Yesterday, I spoke on a panel at the Gainsight Pulse conference with Aaron Ross, the author of Predictable Revenue, Jason Lemkin of Storm Ventures who authors SaaStr, and Brian Stafford, a customer success expert from McKinsey. It was great fun to be on the panel and discuss how customer success is transforming SaaS companies by increasing revenue growth, decreasing capital needs, building better products and consequently retaining more customers. I’ve embedded my slides below.
Many customer success leaders were present and I had a great time chatting with a few to understand the state of the market. To summarize the zeitgeist, customer success leaders in the session and throughout the conference voiced four challenges/problem/questions they face today: education, justification, attribution, and team structure.
Customer success (CS) within SaaS startups is a relatively new idea. Consequently, the benefits of CS aren’t widely appreciated within the ecosystem which means in many companies, customer success teams must educate management teams about the impact they can effect on an organization. This can be a long process. The most salient misunderstanding about CS is that customer success is a revenue generating team, not a cost-center. In addition to mitigating churn, CS teams increase account revenue, which in many SaaS companies, can grow to be multiples of the first year’s customer value. By dramatically increasing CLV, CS teams can actually generate as much more or more revenue than sales teams over the life of a customer.
Part and parcel of the education process is justification. Customer success teams must justify the investment of building a CS team, often at the expense of headcount in another team. Constrained by headcount budgets and burn requirements, startup leadership teams often must choose between hiring an additional sales person or investing in a customer success person, for example. Because the early and fast revenue growth of early stage startups can mask churn and because the impact of a customer success team is most often seen during renewal windows which can be many months away, arguing for additional CS headcount at the expense of immediate, revenue generating salespeople is an uphill battle.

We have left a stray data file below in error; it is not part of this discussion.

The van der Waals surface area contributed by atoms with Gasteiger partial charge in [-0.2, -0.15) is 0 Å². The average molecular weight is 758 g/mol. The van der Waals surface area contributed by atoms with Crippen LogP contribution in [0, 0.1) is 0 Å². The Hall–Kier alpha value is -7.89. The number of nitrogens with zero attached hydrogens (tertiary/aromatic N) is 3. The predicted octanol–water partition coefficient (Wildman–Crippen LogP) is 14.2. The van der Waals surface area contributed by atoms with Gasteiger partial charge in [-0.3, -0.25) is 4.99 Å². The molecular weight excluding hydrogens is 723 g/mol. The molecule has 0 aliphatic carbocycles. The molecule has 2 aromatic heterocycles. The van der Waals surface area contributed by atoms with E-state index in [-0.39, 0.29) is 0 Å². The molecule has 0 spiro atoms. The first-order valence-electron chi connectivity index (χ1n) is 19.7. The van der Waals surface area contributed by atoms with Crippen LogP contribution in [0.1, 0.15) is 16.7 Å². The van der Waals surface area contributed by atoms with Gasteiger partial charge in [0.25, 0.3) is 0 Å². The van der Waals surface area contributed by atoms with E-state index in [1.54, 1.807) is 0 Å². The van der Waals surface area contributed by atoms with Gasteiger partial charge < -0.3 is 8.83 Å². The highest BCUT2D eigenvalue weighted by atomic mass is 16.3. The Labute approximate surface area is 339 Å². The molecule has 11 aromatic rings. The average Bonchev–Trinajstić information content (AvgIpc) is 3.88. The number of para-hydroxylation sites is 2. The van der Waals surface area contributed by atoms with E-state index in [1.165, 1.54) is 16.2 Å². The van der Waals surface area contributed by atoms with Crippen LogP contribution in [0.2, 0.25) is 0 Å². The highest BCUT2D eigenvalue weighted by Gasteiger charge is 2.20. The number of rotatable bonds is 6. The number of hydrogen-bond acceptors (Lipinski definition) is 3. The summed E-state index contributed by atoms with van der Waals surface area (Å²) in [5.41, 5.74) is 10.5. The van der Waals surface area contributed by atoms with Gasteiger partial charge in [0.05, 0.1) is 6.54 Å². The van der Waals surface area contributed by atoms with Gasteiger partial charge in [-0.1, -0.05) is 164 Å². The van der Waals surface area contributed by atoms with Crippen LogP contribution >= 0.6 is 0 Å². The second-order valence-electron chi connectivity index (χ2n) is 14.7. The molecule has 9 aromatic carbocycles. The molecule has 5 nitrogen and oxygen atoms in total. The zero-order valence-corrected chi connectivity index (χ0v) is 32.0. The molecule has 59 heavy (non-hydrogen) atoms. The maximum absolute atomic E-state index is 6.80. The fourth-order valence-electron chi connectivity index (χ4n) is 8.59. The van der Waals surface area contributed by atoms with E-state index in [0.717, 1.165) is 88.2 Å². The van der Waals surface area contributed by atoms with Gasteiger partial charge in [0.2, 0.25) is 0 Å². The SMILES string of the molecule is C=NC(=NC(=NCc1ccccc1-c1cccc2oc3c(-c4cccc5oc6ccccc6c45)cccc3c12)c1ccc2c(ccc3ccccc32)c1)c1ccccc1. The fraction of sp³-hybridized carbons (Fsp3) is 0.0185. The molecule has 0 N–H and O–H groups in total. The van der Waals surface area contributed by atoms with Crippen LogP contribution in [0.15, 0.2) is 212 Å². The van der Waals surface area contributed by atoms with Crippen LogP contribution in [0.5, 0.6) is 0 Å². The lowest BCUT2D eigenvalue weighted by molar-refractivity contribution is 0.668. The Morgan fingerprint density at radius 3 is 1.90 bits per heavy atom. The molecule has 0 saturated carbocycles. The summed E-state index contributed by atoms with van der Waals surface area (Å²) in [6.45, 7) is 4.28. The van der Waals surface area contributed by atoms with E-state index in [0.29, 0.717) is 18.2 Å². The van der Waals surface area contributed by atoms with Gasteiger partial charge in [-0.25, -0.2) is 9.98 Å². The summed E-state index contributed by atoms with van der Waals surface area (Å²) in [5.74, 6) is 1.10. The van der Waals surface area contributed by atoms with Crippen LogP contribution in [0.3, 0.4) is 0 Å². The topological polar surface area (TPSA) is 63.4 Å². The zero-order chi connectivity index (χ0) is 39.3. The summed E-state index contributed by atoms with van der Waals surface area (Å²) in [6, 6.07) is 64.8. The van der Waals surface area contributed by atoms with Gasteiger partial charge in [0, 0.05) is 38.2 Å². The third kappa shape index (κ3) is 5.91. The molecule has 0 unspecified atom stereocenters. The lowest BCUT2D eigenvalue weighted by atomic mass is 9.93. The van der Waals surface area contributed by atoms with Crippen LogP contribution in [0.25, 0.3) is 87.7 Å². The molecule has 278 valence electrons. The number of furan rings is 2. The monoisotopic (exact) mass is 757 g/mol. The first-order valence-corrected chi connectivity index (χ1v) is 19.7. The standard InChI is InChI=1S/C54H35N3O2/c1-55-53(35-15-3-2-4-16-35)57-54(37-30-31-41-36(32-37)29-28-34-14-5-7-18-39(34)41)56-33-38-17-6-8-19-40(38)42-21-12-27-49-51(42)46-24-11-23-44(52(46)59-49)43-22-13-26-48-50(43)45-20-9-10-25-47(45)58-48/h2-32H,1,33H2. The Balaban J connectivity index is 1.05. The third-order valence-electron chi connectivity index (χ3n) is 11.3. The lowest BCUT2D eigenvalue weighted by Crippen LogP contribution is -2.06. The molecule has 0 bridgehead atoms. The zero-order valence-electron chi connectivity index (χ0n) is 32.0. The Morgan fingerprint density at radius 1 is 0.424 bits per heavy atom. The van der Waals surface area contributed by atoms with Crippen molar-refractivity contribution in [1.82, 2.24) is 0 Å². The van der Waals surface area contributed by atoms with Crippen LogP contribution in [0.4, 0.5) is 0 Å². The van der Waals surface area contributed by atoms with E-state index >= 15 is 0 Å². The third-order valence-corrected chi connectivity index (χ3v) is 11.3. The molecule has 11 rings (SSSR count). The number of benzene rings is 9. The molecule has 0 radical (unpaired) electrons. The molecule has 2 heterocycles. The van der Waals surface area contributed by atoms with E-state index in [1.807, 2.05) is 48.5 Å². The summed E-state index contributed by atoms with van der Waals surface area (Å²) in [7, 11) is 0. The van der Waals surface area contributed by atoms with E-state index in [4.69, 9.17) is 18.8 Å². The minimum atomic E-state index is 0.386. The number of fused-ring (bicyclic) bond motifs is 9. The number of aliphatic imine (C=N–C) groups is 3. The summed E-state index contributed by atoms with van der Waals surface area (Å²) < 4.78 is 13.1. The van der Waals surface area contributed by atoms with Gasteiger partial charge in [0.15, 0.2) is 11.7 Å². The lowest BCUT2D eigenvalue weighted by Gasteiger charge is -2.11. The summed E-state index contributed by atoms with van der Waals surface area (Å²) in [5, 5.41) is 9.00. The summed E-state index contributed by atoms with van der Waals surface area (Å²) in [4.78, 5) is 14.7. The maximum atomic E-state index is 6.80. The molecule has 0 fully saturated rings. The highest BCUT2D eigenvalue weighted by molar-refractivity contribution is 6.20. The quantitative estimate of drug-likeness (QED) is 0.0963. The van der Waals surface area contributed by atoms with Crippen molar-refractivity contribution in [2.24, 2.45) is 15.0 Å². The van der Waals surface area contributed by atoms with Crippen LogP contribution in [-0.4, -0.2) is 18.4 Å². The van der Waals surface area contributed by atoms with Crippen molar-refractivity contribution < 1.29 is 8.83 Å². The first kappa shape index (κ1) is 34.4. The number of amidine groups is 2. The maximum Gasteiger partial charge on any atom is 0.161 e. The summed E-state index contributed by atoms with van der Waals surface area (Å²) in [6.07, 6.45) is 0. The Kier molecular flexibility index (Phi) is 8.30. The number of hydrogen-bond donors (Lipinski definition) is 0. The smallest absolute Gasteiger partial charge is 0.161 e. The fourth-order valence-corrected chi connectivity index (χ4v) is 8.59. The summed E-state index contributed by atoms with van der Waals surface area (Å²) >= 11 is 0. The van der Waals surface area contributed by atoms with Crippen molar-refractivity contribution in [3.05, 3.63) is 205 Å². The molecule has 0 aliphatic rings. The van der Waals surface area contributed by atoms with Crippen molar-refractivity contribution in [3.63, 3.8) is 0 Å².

Once granted approval to build the CS team, a customer success manager must decide the structure of the team including reporting lines, compensation and collaboration with other departments. I believe CS teams should have a say in the types of customers sales teams pursue, because CS teams often own renewal rates and a key part of customer retention is sourcing the right customers at the top of the funnel. A customer success leader must also craft a compensation plan to incent the team to retain customers and grow accounts in the right way for the business. Key to creating the right compensation plan is measuring the success of the team…which is the fourth challenge.
Last, the CS team must measure its performance, which raises the question, how to properly attribute the efforts of different teams to growth in a customer’s value. In the words of an audience member, “What are the best ways for a CS team to measure its impact on the renewal or upsell rate?” Attribution is a challenge faced by marketing and sales teams already. It’s no surprise that CS teams should also wrestle with this idea. I suggested AB testing, though I’m certain there are much better methods.
Though well known to other industries characterized by slow market growth and intense competition including financial services and carriers, customer success is relatively new for fast-growth SaaS companies. Despite the initial challenges facing customer success teams, I’m excited about the innovations to come in customer success in the next few years. Companies at the forefront of customer success will benefit disproportionately from their investment with faster growth, happier customers and better capital efficiency.